Wednesday, March 13, 2013

On Butterbeer

by Suzanne Y. Cordatos

Quick--Name something that exists solely because a writer dreamed it up. One yummy example is Harry Potter’s favorite drink, butterbeer. On tap and wildly popular in Florida, a butterbeer can foam your lips courtesy of a JK Rowling-approved recipe. After reading a scene in the books or visiting Hogsmeade in the movies with Harry and friends, you can’t help but crave a butterbeer mustache of your own.

Does your writing contain powerful objects? Do you create symbols? Do you simply hand your characters a cool prop when convenient? People intuitively know a good thing when they read about one. Make your object important and they’ll remember it.

Consider butterbeer. A frothy, slightly fizzy, kid-friendly butterscotch drink, butterbeer is on hand to celebrate a Quidditch win or relax on a day off school. Is it a coincidence that Harry's friends often smuggle the stuff into their cozy common room? Is it an accident that the worst wintry weather coincides with pub trips? In contrast to the cold outside, the friends holding the mugs take on the warmth and comforting qualities of the drink. Who doesn't need friends, warmth and comfort? I'd guess J.K. Rowling designed butterbeer moments with great intention. 

The orphan Harry was friendless as can be before arriving at the wizard school. It is friendship—love—that ultimately gives Harry the strength he needs to defeat the villain Voldemort. Friendship is a powerful theme in the Harry Potter books, and butterbeer is a symbol of that theme. No wonder fans make the trek to Orlando to taste it!

Ordinary objects can hold great significance. A photo of a person or place your character hopes to see again. An apron once worn by a treasured grandma who knew how to cook her way into a family’s heart. The smell of a flower or a few notes of a melody remind your character of a person, place or aching need.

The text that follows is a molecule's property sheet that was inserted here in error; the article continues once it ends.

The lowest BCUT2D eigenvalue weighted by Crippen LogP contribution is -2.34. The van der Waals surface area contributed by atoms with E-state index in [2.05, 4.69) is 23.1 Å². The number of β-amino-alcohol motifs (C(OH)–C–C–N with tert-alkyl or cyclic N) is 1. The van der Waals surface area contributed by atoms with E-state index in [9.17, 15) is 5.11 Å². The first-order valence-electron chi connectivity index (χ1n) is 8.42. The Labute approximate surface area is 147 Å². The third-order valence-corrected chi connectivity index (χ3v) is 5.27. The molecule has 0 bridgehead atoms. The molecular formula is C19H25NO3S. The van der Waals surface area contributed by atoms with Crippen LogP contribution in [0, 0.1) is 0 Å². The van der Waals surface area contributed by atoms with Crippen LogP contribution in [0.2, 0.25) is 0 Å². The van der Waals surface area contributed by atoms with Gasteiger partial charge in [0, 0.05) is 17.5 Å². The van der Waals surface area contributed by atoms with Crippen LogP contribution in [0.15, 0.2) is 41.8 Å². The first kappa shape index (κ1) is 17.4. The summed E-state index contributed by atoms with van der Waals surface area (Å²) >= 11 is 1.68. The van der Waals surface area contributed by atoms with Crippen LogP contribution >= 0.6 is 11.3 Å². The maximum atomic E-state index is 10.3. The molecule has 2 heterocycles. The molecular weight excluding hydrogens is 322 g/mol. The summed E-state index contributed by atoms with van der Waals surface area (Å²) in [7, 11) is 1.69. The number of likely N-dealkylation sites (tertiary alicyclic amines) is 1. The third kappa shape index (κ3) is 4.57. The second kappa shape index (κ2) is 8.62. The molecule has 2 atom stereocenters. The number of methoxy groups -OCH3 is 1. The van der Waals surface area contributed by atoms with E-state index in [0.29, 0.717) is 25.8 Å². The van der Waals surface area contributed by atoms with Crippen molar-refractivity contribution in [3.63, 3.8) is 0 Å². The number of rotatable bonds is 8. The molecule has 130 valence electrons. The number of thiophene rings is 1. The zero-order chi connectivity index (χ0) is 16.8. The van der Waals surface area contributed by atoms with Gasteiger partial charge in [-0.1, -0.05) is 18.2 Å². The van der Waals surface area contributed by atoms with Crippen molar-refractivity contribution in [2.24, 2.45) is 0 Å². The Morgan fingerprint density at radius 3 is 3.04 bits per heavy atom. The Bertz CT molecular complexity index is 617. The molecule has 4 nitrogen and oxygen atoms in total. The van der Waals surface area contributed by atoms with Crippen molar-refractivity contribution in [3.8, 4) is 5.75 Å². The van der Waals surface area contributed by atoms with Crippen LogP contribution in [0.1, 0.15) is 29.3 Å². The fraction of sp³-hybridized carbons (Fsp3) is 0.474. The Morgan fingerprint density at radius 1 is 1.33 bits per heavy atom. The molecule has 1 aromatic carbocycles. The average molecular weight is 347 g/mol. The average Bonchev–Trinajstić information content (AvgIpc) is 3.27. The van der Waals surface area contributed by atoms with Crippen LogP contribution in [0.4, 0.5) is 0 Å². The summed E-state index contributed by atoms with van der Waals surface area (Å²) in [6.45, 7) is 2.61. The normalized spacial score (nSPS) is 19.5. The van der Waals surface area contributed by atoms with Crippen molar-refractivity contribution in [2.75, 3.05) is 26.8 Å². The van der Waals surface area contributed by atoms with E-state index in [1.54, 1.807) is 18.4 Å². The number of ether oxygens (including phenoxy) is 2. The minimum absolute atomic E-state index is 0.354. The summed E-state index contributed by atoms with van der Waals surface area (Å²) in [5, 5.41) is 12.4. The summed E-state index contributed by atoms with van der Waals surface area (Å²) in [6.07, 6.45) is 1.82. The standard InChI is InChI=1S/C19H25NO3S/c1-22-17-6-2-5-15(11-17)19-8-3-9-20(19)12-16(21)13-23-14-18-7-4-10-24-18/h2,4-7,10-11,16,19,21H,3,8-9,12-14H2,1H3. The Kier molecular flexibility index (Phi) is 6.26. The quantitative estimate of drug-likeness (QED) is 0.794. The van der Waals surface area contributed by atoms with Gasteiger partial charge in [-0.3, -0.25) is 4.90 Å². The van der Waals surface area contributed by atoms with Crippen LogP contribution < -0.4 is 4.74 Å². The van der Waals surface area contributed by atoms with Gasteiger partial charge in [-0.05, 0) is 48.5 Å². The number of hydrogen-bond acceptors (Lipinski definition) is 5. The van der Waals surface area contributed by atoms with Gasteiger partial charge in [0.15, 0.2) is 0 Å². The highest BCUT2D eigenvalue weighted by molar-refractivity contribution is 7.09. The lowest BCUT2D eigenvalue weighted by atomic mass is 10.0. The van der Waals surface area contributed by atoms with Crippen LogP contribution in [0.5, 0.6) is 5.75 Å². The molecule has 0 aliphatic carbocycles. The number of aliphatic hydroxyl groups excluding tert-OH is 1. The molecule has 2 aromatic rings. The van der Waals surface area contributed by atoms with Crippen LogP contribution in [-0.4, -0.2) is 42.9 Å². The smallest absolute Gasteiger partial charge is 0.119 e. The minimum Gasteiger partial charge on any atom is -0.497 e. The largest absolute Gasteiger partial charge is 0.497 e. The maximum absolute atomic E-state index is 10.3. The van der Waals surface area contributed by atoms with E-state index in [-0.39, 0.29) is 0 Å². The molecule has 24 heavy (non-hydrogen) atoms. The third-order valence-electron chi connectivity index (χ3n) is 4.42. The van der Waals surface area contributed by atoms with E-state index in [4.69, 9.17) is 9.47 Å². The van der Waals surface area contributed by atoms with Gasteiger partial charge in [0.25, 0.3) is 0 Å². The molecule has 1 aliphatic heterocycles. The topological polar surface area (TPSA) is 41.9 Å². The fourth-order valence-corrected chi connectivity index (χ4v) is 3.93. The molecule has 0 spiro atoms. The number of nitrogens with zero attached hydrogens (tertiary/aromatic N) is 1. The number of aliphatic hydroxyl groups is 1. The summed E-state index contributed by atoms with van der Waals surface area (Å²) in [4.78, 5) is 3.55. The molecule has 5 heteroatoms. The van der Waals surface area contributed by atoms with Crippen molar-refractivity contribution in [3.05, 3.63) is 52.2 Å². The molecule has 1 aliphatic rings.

Create a symbol:
            Is it necessary to the scene? To the overall story?
            Are your scenes cluttered with objects? Can fewer be given a spotlight?
            Does the object represent anything else going on? Does it symbolize a theme?
            Fantastical or ordinary, is your symbol grounded in humanity? 

Characters come alive when they need to do things such as eat, drink, love, sleep, clean, communicate, travel and defend rights just like us. Your characters will leap off the written page and resonate with readers.            


  1. Great article. I didn't know all that about butterbeer.In my current wip I haven't invented anything but use a butterfly bracelet that is important to the story.

  2. Hi Beverly, I love the butterfly bracelet! What genre story is it? In my current wip the main character loves red-hot atomic fireballs. For a bullied character, the fireballs make him feel strong, like he can "take the heat". Thanks for your comment!

  3. Once again, you've caused me to think about things in a new way. Great article!

  4. Thank you for another great blog post. Your comments about butterbeer made me feel all warm and fuzzy, AND it's got me thinking about what powerful objects I can add to my own stories.

  5. Great post! Another idea to be sure to incorporate into my WIP. I think it's a brilliant tool to help identify with a character or to create a bonding element for many character. Love this!
    Kristi Rhodes

  6. I love the supportive circle of writers who always challenge me to make it real. When you think about how much significance we tend to place on objects in our lives, it makes sense to let our characters have a few favorites!

  7. Love the insight, Suzanne. I just started running through my WIP in my mind to see if I have attached some special object to the story. Might have to go re-read the entire novel tonight...and then create something!

  8. Great post, Suzanne. I agree with Debbie, you created a warm and fuzzy feeling just talking about how and when the characters used Butterbeer. Great example of imagery and helpful writing advice.

  9. Thanks, everybody, for passing the warm fuzzies around!

    Just thought to add a caution. Stereotypes shouldn't be confused with symbols. For example, rain on a funeral to create a gloomy mood might be a stereotype to avoid. However, if the weather in a fictional world plays an important role in the story, like maybe it mirrors the mood of the main character, the rain on a funeral might be a fine symbol. (Hey, that might be a fun story idea--I call it!)